3, 2, 1, Goooo!! Dear reader, you remember when I said I thought I was thinking smart while running? Well my logic, after a couple kilometers and a first monster ascent, was that if I go faster, then I will arrive faster and thus I’ll be less tired. So running the first 20 kms at a pace of 12 kms/hour and coming in 7th position at the 2nd checkpoint just killed me for the rest of the course. I was dead before the killer ascent. 700 meter of pure mountaineering in the heart of the jungle was yet to come.
The distance between checkpoints 2 and 3 was the longest on the course. 21 kilometers of hills and jungle and hills and not-jungle and trees and giant fissures in the ground and talking rocks and some puke in the bush (probably mine). At a point I was hearing things, now mind you these sounds were almost definitely just normal forest noises, but in my mind it was always another competitor. See I had entered this ultra purely with the desire to finish. In the months leading up to the race I had trained well but needless to say I did not have any expectations of performing well in this contest, I just wanted to finish and when I had seen I was in 7th position at Checkpoint 2, I kind of wanted it to stay that way. So it was pretty hard when other runners were passing me and I couldn’t do a thing about it. Mentally it was breaking me and in addition to that, I couldn’t eat. So when I arrived at checkpoint 3 (38kms), my energy level was at its lowest. I had 12 kms left and while I was finally eating some chips, one of the race organizer told me “You’ll see. This part is the easiest”.
When you’re already broken, you run through the pain and you’ve asked someone how far it was and you realize that it is much longer than what was said, then it creates deception and makes it harder to continue. See here I was broken. I was just told the rest was flat and easy and when a third killer ascent (400 meters) came along the way, I just couldn’t bear it anymore. So I stopped 10 minutes halfway up, crawling like a dead animal and trying to convince me to go further:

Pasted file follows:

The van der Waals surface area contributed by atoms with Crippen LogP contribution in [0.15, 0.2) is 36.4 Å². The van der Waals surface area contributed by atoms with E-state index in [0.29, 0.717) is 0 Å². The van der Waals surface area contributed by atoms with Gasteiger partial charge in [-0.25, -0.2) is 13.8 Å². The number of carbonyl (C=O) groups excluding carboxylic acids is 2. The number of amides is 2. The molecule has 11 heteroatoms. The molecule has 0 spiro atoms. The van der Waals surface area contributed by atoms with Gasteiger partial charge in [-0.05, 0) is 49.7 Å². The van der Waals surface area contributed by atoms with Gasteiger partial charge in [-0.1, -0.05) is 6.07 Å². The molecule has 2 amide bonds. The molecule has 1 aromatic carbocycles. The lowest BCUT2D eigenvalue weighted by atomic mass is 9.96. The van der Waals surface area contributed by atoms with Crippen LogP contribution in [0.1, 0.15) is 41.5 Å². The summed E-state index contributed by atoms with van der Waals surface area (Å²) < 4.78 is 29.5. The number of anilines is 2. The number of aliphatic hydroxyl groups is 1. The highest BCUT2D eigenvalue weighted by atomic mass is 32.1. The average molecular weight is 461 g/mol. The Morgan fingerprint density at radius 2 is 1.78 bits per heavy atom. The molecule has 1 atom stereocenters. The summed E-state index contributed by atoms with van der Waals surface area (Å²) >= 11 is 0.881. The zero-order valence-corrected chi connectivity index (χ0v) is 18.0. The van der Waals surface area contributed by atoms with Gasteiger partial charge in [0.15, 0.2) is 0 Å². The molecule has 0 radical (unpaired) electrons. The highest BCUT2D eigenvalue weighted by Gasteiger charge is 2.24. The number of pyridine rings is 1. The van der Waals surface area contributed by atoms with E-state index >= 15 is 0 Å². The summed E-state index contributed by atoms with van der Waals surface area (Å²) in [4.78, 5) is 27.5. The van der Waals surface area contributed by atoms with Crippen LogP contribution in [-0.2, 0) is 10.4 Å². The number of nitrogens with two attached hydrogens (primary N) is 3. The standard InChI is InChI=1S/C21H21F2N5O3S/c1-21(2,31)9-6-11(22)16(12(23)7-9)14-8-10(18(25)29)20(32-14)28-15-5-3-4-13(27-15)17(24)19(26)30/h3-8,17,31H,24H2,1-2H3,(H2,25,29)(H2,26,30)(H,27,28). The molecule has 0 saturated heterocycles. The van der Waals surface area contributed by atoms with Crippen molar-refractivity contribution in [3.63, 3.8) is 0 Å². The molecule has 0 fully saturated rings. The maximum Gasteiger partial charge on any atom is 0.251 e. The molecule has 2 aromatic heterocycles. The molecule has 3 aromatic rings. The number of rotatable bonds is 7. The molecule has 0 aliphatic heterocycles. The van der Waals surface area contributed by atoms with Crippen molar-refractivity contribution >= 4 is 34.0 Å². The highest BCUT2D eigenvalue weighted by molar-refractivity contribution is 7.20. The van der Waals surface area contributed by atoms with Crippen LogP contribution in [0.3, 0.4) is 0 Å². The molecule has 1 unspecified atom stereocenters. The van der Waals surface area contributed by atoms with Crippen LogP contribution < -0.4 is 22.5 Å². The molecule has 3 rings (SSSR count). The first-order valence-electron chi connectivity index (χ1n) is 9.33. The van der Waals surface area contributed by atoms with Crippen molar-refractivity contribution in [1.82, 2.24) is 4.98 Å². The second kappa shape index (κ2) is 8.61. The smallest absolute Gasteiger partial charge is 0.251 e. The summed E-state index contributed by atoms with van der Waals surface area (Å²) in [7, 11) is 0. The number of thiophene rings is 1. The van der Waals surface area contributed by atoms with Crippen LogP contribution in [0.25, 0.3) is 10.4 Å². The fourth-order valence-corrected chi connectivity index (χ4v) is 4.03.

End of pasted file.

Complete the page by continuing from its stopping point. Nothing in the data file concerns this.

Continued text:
“Come on dude! You have less than 10 kms to run”,
“How much is 10 Kms really ? You run that everytime”
“And it’s just really 5 K. Once you do 5 K, there is only 5 K left and 5K is really nothing.”
“And think of all the beer you will drink at the finish line!!”
I ran through the finish line, ascending those last few steps to the Cave lodge and crawled in a corner. There I stayed the next 3 hours watching all the other finishers suffering like I did earlier.
At the end I came 21st out of 105 runners in 8 hours and 58 minutes, 2 hours and a half behind the first. Not too bad I thought. Especially when I remember the Transvulcania where I literally finished last within the cut off time.
To sum up. The race was awesome, the location was perfect, the course was extremely technical and the organization was excellent. The only minus I could come up with is that the T-Shirt provided was not a technical T-Shirt, but at the end when you know Marcus self-fonded the race (it was the first Thailand Ultramarathon), you can’t really count that.
Shoes – Brooks Pure Grit 3
Hydration bag – Lafuma Speedtrail 5L
Jacket – Salomon Men’s Bonatti WP
Food – Chips and dry fruits